Simsby, a graduate from the University of Washington where he played alongside PGA TOUR champion C.T. Pan of Chinese Taipei, was thrilled to claim his career biggest win yet in only his 12th start on the Asian Tour and first this season at the Malaysian showpiece.
The Bandar Malaysia Open, sanctioned by the Asian Tour and in partnership with the Japan Golf Tour Organisation, was reduced to 54 holes by officials following several weather delays. It returned to the Asian Tour schedule after a four-year absence.
Asian Tour members excel internationally
The sports world faced unprecedented upheaval later in March due to the COVID-19 pandemic. But when the PGA TOUR and European Tour resumed their seasons in June and July respectively and the other domestic Tours in the region gradually restarted, our players made the most of their limited playing opportunities to cap an unforgettable year.
In July, Joohyung Kim from Korea won the KPGA Gunsan CC Open for his first victory on home soil, a week after losing in a play-off. The victory saw him break into the top-100 on the Official World Golf Ranking (OWGR) – thereby earning a coveted spot in the PGA Championship, where he made his Major debut the following month.
The same week, American David Lipsky, the Asian Tour’s number one in 2014, recorded his first win on the Korn Ferry Tour at the TPC San Antonio Challenge while Thai veteran Thaworn Wiratchant, at 53 years old, proved age is just a number when he emerged triumphant at the Thongchai Jaidee Foundation event held on the All Thailand Golf Tour.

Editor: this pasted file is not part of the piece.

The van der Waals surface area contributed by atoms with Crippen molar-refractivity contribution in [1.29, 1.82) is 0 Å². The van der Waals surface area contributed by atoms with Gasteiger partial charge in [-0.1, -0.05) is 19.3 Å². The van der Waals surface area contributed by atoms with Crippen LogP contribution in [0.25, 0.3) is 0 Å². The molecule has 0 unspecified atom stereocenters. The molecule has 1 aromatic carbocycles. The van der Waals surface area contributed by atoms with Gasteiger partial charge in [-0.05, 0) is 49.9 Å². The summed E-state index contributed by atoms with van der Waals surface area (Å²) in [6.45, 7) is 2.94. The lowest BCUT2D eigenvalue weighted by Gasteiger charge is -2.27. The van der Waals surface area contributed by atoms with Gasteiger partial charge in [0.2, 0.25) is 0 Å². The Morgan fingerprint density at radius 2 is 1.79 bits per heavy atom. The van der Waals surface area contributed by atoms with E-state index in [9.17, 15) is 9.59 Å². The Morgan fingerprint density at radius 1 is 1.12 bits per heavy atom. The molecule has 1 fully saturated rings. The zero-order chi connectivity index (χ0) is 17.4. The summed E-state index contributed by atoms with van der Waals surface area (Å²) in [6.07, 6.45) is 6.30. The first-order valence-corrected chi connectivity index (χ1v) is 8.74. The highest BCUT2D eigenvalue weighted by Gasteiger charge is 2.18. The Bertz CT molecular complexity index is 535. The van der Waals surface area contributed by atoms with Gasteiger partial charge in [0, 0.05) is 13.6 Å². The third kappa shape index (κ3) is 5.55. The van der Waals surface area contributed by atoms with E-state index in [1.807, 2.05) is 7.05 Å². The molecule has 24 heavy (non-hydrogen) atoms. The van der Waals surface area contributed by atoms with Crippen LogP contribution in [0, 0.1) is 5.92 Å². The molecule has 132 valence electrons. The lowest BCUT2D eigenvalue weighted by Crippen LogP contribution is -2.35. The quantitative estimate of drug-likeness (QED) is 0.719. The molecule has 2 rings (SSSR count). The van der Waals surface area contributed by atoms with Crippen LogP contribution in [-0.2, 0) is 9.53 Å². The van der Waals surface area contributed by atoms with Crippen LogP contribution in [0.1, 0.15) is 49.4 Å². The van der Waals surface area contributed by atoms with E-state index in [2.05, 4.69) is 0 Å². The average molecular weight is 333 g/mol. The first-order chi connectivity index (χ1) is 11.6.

Also that week, Japan’s Naoki Sekito clinched a home victory at Golf Partner with JGTO Exhibition Tournament. The 2019 Asian Development Tour Order of Merit champion posted rounds of 65 and 61 for a two-shot victory over compatriot Shotaro Wada.
Korea’s Soomin Lee emerged victorious on home soil the following week when he won the KPGA Open with SOLLAGO CC. Lee had prevailed with a birdie on the second play-off hole against compatriot Minkyu Kim in the modified stableford tournament.
In August, Thailand’s Gunn Charoenkul clinched back-to-back titles on the Thai PGA Tour following a play-off victory at the Singha-SAT Nakhon Nayok Classic. This followed his win in the Singha-SAT Hua Hin Championship.
“For the first time in my life, I have won back-to-back on a Tour!” said Gunn, who became a first-time dad earlier in January. “This is also the first time that I fought my way back to win. It will benefit me in terms of mental toughness from now on.”
Soon after that, Pavit Tangkamolprasert of Thailand won the Singha-SAT Prachinburi Championship, also on the Thai PGA Tour. The two-time Asian Tour champion had earlier claimed an unprecedented seventh title on the Asian Development Tour at the Boonchu Ruangkit Championship in January.
A week later, another Thai star Prom Meesawat won the Singha Pattaya Open for a record fourth time on the All Thailand Golf Tour. Prom aced the 17th hole en route to a closing 63 and a five-shot victory at the Burapha Golf & Resport in Chon Buri.
Another record was set in Korea later that month when Taehee Lee became the first player to successfully defend his title in the 39-year history of the GS Caltex Maekyung Open. He had closed with a second straight three-under-par 67 to win by one shot at the Elysian Gangchon Country Club.